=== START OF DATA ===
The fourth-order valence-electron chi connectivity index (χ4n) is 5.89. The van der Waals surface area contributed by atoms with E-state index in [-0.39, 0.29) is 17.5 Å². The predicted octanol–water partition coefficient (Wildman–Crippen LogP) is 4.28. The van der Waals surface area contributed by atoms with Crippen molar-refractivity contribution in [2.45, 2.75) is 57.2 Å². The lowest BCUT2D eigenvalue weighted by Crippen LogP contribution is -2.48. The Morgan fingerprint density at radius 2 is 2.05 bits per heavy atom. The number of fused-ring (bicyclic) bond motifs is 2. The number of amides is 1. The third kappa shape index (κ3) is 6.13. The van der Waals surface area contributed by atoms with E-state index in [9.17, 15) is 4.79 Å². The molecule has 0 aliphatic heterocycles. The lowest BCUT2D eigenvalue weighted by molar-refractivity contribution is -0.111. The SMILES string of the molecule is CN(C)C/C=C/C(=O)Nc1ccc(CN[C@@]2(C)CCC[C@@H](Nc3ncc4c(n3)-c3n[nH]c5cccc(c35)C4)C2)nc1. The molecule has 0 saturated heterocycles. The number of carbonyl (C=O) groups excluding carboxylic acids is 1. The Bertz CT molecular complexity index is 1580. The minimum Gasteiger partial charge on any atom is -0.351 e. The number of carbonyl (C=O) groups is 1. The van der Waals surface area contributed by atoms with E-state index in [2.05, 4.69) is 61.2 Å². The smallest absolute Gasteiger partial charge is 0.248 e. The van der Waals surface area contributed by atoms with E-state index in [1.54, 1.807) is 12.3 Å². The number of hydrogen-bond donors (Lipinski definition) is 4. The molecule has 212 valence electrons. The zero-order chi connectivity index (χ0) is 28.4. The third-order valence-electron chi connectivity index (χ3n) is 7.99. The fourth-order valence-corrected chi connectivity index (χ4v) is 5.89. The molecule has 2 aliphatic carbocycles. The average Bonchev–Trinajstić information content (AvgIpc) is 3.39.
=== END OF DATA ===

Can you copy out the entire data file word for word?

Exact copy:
The fourth-order valence-electron chi connectivity index (χ4n) is 5.89. The van der Waals surface area contributed by atoms with E-state index in [-0.39, 0.29) is 17.5 Å². The predicted octanol–water partition coefficient (Wildman–Crippen LogP) is 4.28. The van der Waals surface area contributed by atoms with Crippen molar-refractivity contribution in [2.45, 2.75) is 57.2 Å². The lowest BCUT2D eigenvalue weighted by Crippen LogP contribution is -2.48. The Morgan fingerprint density at radius 2 is 2.05 bits per heavy atom. The number of fused-ring (bicyclic) bond motifs is 2. The number of amides is 1. The third kappa shape index (κ3) is 6.13. The van der Waals surface area contributed by atoms with E-state index in [9.17, 15) is 4.79 Å². The molecule has 0 aliphatic heterocycles. The lowest BCUT2D eigenvalue weighted by molar-refractivity contribution is -0.111. The SMILES string of the molecule is CN(C)C/C=C/C(=O)Nc1ccc(CN[C@@]2(C)CCC[C@@H](Nc3ncc4c(n3)-c3n[nH]c5cccc(c35)C4)C2)nc1. The molecule has 0 saturated heterocycles. The number of carbonyl (C=O) groups excluding carboxylic acids is 1. The Bertz CT molecular complexity index is 1580. The minimum Gasteiger partial charge on any atom is -0.351 e. The number of carbonyl (C=O) groups is 1. The van der Waals surface area contributed by atoms with E-state index in [2.05, 4.69) is 61.2 Å². The smallest absolute Gasteiger partial charge is 0.248 e. The van der Waals surface area contributed by atoms with E-state index in [1.54, 1.807) is 12.3 Å². The number of hydrogen-bond donors (Lipinski definition) is 4. The molecule has 212 valence electrons. The zero-order chi connectivity index (χ0) is 28.4. The third-order valence-electron chi connectivity index (χ3n) is 7.99. The fourth-order valence-corrected chi connectivity index (χ4v) is 5.89. The molecule has 2 aliphatic carbocycles. The average Bonchev–Trinajstić information content (AvgIpc) is 3.39.